“Let me in.” Samuel Beckett, Krapp’s Last Tape.
“We have bodies
Bodies require space
Inside of this fact
There seems to lie
Mania.” Sam Wallman, So Below.
“The world is my idea.” Arthur Schopenhauer.
Country is the body of my idea, the underworld of my zenith. Country is the bush, the planet, the sound of one hand clapping, the whirr of insects, the roar of surf and wind, bird calls, traffic, someone singing, silence, the underworld sky. It has been mortally wounded, not only by drought and fire, and fear of climate change, but by an enormous sadness which seems to weigh on everyone, no longer possible to ignore, making even hope heavy. But healing is in the nature of things. You could say that adaptation and evolution are healing processes. The present is the past healing, you could say, the idea of time’s body, perhaps. However, never complete or permanent, healing is definitely not the same as salvation. Is that what makes it so sad? Doctors, of flesh and spirit, heal their compassion by trying to alleviate human suffering, knowing that neither suffering nor compassion can ever be cured. And if anyone is to blame, everyone is to blame. Does the sad doctrine of original sin mean other than everyone is wronged and everyone is wrong?
Australia needs a doctor! We grieve the deaths of millions of animals who trusted the bush. We grieve the passing of a world in which the conflagration of bush-change was as inconceivable as the inundation of sea-change. Actually, there is a profusion of shingles advertising pyres for deniers of climate change, but proselytizers always abound in the projection of shame. The Healer makes no claim to timeless wisdom, but engages in what must change: understanding, tradition, discrimination, self.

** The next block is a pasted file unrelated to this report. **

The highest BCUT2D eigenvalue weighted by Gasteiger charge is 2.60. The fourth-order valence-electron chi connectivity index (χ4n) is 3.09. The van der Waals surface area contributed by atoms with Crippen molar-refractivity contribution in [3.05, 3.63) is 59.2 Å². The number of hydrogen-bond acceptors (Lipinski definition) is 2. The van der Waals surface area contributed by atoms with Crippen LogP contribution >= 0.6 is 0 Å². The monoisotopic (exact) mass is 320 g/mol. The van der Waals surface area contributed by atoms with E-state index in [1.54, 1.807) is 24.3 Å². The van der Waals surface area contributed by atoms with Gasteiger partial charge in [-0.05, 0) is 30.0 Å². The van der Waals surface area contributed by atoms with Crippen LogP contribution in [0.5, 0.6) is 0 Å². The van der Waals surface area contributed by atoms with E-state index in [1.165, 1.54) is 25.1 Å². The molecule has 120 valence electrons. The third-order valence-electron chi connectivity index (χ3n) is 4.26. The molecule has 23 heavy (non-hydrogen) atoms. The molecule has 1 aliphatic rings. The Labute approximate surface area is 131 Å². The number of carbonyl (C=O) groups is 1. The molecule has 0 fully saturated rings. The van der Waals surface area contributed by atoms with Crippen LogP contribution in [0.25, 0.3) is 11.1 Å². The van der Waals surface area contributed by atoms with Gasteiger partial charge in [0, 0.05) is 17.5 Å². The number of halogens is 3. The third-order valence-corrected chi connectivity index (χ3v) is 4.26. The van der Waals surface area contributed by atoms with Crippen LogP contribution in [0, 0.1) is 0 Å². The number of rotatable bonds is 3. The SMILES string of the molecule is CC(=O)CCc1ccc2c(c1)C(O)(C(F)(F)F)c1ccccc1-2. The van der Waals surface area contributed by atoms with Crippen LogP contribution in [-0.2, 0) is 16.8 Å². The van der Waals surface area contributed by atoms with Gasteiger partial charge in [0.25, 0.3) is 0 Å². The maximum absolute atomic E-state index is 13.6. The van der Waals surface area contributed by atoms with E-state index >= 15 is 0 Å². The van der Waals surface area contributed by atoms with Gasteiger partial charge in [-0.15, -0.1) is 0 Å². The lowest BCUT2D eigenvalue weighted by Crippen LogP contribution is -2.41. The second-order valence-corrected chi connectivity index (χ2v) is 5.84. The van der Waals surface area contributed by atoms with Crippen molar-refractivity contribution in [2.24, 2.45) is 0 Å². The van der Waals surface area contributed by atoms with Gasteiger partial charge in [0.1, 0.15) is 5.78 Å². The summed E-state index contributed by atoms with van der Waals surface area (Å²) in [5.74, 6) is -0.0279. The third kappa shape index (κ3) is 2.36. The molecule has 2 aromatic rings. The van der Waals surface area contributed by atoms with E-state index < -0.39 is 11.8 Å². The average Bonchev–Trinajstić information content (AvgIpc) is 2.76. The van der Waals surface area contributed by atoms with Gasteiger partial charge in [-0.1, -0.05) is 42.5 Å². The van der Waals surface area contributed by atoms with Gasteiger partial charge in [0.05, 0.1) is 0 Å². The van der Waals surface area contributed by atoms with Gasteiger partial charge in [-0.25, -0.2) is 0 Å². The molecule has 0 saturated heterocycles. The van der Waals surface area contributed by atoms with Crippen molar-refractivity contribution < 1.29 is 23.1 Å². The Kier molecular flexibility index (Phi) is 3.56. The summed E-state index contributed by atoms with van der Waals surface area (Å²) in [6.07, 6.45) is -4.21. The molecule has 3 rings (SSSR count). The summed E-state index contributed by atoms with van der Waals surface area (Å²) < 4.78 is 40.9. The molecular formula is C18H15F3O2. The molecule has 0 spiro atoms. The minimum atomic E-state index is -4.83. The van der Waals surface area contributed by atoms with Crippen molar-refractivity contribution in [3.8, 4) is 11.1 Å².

Scene: The Healer’s waiting-room. Whimpers and groans issue from an assortment of shapes around the room, and all that is visible of most lowered faces is distorting disgust and anger, while they rehearse their soliloquies.
“Human languages have evolved away from their original capacity to communicate with inanimate objects, and have limited things within a vocabulary of peculiarity, e.g. sick man, old man, dead man, holy man, which negates their subjectivity, and masks who else it is doing the dependent co-arising. Making universal gods of the vital elements of human experience, the inner voices of paleolithic biochemistry, should have led to something other than abstraction, objectification, copyright and forgetfulness. It should be the birthright of every human child to grow up in a world of interwoven spatial and temporal languages: mathematical, chemical, linguistic, gravitational, ecological.”
“What would happen to terrestrial tides and nights if there were no Moon? What would existence be like if there were no Earth? What might the gods be discussing with you if you weren’t demanding they inhabit the detritus of your attention-span? What community might we belong in if we could overcome our recently acquired faith in an immortal society?”
“What being actually feels like is uphill and downhill, like a subway elevator on our way to and from work in periods of growth, learning and self-actualization, utility, creativity and self-assertion, or harmony, withdrawal and reconstitution. For reasons best explained by storytellers, elevators get no mention in the sequence of these periods which may form a lifetime, a year, a day or an hour, but suffice to say, nobody likes to think of themselves as going around in circles, regardless of how many others are employed by our need to do so: ‘Shut up, or I’ll nail your other foot to the floor!'”